What do you get when an ensemble of talented adolescent actors meets? An extraordinary film and lots of trouble. Young blood, after all. Jerry O’Connell, River Phoenix, Wil Wheaton, and Corey Feldman were friends. The hotel they were staying in during filming was their playground.
The boys’ adventures involved throwing furniture into the pool or tampering with video games in the lobby so they could play games for free. Phoenix (goaded by the others) covered a car in mud, without knowing it was Kiefer Sutherland’s car. One doesn’t need to imagine how that ended.
The Annual "Stand by Me" Day
Need a reason for a festival? The town of Brownsville in Oregon has found a great one. A blip on the map otherwise, Brownsville’s claim to fame comes from being one of the filming locations for “Stand by Me”.
In 2013, July 23rd became the town’s official “Stand by Me” Day. Fans and the cast have returned each year to celebrate the classic film. Events involve outdoor screening and discussions. One of the highlights, of course, is a pie-eating contest. Fans can even look for a penny hidden in the street — just like in the film.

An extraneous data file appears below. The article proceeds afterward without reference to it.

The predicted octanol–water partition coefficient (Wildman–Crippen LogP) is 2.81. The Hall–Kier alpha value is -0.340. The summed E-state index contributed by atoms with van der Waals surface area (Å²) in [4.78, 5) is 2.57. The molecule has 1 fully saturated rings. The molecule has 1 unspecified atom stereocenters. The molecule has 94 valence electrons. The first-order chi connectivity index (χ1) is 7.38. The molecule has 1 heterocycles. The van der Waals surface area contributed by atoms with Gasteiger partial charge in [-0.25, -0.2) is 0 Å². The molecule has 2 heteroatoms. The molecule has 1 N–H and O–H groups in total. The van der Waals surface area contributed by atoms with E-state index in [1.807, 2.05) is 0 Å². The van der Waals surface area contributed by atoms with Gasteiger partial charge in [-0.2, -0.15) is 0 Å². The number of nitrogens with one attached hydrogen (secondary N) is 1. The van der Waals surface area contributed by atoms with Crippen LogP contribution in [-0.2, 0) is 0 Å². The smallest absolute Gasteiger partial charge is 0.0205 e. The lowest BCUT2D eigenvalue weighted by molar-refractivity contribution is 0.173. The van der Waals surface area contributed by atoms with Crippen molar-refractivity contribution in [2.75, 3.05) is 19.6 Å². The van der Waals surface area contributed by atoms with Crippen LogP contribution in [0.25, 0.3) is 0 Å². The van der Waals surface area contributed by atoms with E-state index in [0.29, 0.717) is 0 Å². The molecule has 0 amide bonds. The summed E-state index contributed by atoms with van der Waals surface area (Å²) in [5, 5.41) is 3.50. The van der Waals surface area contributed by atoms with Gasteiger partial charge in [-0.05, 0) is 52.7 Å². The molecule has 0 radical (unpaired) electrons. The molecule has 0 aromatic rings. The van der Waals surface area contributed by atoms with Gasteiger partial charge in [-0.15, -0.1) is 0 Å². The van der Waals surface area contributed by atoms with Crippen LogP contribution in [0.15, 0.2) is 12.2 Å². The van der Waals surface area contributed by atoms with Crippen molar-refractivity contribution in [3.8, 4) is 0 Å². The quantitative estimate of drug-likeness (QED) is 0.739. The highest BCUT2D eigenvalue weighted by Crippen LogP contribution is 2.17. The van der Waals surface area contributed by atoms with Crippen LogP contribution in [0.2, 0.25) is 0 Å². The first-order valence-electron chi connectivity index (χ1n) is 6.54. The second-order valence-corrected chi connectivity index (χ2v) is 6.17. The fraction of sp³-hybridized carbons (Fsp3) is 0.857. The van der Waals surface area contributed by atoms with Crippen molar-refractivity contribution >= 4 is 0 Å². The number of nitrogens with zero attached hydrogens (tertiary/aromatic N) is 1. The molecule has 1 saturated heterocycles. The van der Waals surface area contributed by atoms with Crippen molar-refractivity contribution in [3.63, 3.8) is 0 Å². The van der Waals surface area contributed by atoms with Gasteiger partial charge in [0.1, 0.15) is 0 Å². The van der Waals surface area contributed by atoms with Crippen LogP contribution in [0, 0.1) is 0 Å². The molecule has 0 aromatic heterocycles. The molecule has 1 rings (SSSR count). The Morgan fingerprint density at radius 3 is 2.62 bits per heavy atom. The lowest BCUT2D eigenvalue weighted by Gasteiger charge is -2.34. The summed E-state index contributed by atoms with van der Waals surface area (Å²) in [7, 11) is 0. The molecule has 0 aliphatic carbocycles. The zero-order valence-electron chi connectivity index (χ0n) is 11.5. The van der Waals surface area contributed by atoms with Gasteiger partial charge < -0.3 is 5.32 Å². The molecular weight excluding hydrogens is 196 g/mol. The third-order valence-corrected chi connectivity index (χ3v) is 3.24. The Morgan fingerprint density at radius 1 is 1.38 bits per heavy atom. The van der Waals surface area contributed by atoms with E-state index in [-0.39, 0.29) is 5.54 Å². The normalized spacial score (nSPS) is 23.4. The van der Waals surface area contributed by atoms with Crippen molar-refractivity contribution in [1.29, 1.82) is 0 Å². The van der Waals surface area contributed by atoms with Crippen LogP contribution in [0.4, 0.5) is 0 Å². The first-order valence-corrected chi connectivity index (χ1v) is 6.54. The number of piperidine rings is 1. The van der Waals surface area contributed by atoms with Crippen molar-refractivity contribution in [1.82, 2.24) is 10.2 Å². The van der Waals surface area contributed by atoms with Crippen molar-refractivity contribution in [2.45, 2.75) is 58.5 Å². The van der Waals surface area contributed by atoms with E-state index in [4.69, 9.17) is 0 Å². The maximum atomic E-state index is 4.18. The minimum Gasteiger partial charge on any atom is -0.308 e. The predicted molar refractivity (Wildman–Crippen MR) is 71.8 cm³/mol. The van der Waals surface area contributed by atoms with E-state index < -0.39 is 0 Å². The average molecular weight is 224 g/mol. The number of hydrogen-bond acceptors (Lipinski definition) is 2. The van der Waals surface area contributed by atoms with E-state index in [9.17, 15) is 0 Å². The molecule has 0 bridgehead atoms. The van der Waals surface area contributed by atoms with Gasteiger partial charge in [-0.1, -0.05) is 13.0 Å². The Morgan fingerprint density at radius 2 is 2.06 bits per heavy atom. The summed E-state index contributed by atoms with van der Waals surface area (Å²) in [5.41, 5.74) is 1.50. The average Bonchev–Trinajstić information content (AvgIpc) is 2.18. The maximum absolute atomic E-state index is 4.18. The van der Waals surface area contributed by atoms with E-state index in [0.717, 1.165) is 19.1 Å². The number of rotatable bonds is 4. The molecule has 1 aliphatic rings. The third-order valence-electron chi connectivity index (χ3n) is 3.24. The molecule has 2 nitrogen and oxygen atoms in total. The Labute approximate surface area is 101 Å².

The Terror That Was Kiefer Sutherland
Kiefer Sutherland plays Ace Merrill in the movie. The world remembers him as the bully who freely terrorizes others, making the lives of our four boys miserable. Jerry O’Connell was particularly terrified — probably since Sutherland made it a point to stay in character long after the cameras stopped rolling.
He would bully the boys off-set as well. What was real or fake – O’Connell could no longer tell the difference. He remained legitimately scared throughout filming. The other three boys were more seasoned actors and largely unaffected by Sutherland’s shenanigans.
There’s Something About Hurtling Trains and Enduring Cinema
From the world’s first movie to other cinema greats – if there’s a memorable scene, you can bet a train’s involved. Remember the scene where Vern and Gordie run with the train right behind them? The two dash straight towards the camera as if they would come flying out of the screen any minute.
The heart-stopping scene was a trick of the camera – a 600mm long-focus lens. In reality, the train and the two actors were on opposite ends. The lens compressed the image to make the train seem like it was right behind them! Talk about movie magic!
The Symbolism Behind the Pie Eating Scene
The film has plenty of beautiful moments displaying Reiner’s directorial talent and attention to detail. Surprisingly, the pie-eating scene proved the most challenging for him. The challenge wasn’t production-related as much as it was thematic. The director couldn’t visualize the kind of writer Gordie would become.
Eventually, an image formed – that of Stephen King, the writer. The supernatural world and horror are synonymous with King’s writing. So, Reiner decided to make the scene outlandish to reflect how a young boy’s mind might perceive things.